No one has a monopoly on racism
Debasish Roy Chowdhury
For months, India and Australia have been sparring over attacks on Indians Down Under, which India alleges are racially motivated. 'Curry bashings' have dominated daily news in both countries, provoking New Delhi to issue travel advisories, straining diplomatic relations and prompting many Asian students in Australia to return home in fear.
Last month, Canberra condemned a cartoon in an Indian newspaper showing an Australian police officer dressed as a Ku Klux Klan member. The advice this month from a top Australian police officer to Indian students to 'try to look as poor as you can' to avoid attacks was met with equal disgust from Indians.
Things have got so bad that, at one point, the Indian Premier League, cricket's new money spinner, seemed in jeopardy as Hindu fascist party Shiv Sena threatened that it would not allow Australians to play. And therein lies an irony.
Being an Indian working abroad for years, I know a thing or two about racism. No, I have never been roughed up by bigger white men in dark alleys. Neither have I ever been shouted at by complete strangers for no reason. Racism often comes in far subtler forms, showing you your place without violating the norms of human interaction.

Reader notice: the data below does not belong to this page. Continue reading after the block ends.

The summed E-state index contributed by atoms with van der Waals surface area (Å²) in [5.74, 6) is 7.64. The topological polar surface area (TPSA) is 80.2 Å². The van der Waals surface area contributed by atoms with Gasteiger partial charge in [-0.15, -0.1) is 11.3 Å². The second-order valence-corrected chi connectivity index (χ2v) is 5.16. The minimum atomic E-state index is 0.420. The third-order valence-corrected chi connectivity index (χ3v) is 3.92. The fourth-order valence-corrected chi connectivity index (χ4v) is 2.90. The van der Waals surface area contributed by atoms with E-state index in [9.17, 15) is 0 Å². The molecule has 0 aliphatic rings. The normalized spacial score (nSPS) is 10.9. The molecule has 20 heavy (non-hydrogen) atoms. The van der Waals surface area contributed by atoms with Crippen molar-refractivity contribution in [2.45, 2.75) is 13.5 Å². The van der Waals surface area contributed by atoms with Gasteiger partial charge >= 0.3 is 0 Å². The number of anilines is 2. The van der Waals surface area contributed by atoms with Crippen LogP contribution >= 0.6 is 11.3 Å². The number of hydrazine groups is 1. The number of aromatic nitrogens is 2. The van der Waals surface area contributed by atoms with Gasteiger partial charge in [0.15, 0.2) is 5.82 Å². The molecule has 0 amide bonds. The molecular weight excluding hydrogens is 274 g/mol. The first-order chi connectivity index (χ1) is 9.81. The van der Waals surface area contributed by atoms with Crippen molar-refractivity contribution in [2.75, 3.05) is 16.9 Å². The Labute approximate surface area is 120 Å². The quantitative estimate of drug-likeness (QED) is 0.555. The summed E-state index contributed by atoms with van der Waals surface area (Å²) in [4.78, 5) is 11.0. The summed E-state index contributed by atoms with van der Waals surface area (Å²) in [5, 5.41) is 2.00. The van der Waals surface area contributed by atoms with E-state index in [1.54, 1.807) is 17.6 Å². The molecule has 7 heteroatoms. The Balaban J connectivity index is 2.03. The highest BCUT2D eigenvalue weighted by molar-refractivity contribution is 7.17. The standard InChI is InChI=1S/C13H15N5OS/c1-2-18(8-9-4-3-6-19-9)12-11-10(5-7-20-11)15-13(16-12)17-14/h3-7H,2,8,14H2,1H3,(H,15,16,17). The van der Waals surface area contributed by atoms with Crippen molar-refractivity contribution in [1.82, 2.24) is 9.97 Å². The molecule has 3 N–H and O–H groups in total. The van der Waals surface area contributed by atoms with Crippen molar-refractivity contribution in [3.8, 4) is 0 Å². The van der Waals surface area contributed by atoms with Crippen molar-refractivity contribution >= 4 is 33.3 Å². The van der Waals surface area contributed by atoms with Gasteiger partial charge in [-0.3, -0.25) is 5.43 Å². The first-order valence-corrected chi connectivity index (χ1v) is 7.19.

But being an Indian, I also know that Asians should not be talking about other people's racism. We are among the worst offenders. The irony of the Sena's rage against 'racist' Aussies is that its own political fortunes are built on racist and parochial attacks directed at fellow Indians. Apart from routinely telling Indian Muslims to 'go home' to Pakistan, the Sena, based in west India, and an even more rabid splinter group these days are saying the same thing to north Indians, whom they portray as culturally inferior subhumans usurping local economic opportunities. Thanks to them, a low-skilled north Indian worker in the western city of Mumbai today feels much more insulted and insecure than any Indian in Australia.
And, racism extends far beyond the so-called lunatic fringe. Skin tone is a national obsession in India. Ask a dark-skinned Indian woman looking to get married, or look at the ads for 'Fair and Lovely', where the whitening cream rescues the dark and ugly. Though there is debate over likening the caste system to racism, if racism is defined as an instrument of social exclusion, the caste system must be the most elaborate architecture designed by mankind to perpetuate discrimination.
Indian gods are mostly fair. The few dark ones are often shown as blue-skinned in religious iconography since black is reserved for demons. Ask a black person about his or her experience in India and you will see how this cultural conditioning translates into naked racism.
A few years ago, India and Australia were embroiled in another racism row, only then it was Australia charging India with racism after Australian cricketer Andrew Symonds, a black man, complained of monkey chants from Indian crowds.